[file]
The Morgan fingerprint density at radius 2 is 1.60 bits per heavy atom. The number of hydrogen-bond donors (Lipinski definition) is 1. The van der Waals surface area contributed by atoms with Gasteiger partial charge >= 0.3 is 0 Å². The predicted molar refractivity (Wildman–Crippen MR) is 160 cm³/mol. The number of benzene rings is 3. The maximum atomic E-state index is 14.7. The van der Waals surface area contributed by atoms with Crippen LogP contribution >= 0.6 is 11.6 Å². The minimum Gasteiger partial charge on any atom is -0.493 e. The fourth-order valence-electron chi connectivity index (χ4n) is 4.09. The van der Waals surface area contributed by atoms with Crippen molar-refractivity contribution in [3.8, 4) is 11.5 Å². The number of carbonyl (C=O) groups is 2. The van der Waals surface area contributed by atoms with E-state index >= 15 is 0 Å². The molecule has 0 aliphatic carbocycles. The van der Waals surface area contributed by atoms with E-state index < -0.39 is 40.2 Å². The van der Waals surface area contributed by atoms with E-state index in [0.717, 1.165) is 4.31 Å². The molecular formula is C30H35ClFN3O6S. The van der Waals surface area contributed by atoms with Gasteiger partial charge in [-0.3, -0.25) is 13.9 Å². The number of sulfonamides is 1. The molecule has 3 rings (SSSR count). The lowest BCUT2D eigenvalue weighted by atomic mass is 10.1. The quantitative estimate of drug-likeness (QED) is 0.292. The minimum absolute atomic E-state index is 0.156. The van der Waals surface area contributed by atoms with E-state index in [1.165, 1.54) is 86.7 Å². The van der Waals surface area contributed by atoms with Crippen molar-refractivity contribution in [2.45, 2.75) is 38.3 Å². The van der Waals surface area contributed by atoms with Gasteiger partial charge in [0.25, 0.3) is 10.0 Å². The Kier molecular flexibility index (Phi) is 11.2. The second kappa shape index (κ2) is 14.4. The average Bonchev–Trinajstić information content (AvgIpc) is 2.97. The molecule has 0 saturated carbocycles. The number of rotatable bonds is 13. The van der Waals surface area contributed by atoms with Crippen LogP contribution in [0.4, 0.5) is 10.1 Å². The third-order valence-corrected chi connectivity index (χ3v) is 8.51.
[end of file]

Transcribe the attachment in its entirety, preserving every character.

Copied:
The Morgan fingerprint density at radius 2 is 1.60 bits per heavy atom. The number of hydrogen-bond donors (Lipinski definition) is 1. The van der Waals surface area contributed by atoms with Gasteiger partial charge >= 0.3 is 0 Å². The predicted molar refractivity (Wildman–Crippen MR) is 160 cm³/mol. The number of benzene rings is 3. The maximum atomic E-state index is 14.7. The van der Waals surface area contributed by atoms with Crippen LogP contribution >= 0.6 is 11.6 Å². The minimum Gasteiger partial charge on any atom is -0.493 e. The fourth-order valence-electron chi connectivity index (χ4n) is 4.09. The van der Waals surface area contributed by atoms with Crippen molar-refractivity contribution in [3.8, 4) is 11.5 Å². The number of carbonyl (C=O) groups is 2. The van der Waals surface area contributed by atoms with E-state index >= 15 is 0 Å². The molecule has 0 aliphatic carbocycles. The van der Waals surface area contributed by atoms with E-state index < -0.39 is 40.2 Å². The van der Waals surface area contributed by atoms with E-state index in [0.717, 1.165) is 4.31 Å². The molecular formula is C30H35ClFN3O6S. The van der Waals surface area contributed by atoms with Gasteiger partial charge in [-0.3, -0.25) is 13.9 Å². The number of sulfonamides is 1. The molecule has 3 rings (SSSR count). The lowest BCUT2D eigenvalue weighted by atomic mass is 10.1. The quantitative estimate of drug-likeness (QED) is 0.292. The minimum absolute atomic E-state index is 0.156. The van der Waals surface area contributed by atoms with E-state index in [1.165, 1.54) is 86.7 Å². The van der Waals surface area contributed by atoms with Crippen molar-refractivity contribution in [2.45, 2.75) is 38.3 Å². The van der Waals surface area contributed by atoms with Gasteiger partial charge in [0.25, 0.3) is 10.0 Å². The Kier molecular flexibility index (Phi) is 11.2. The second kappa shape index (κ2) is 14.4. The average Bonchev–Trinajstić information content (AvgIpc) is 2.97. The molecule has 0 saturated carbocycles. The number of rotatable bonds is 13. The van der Waals surface area contributed by atoms with Crippen LogP contribution in [0.4, 0.5) is 10.1 Å². The third-order valence-corrected chi connectivity index (χ3v) is 8.51.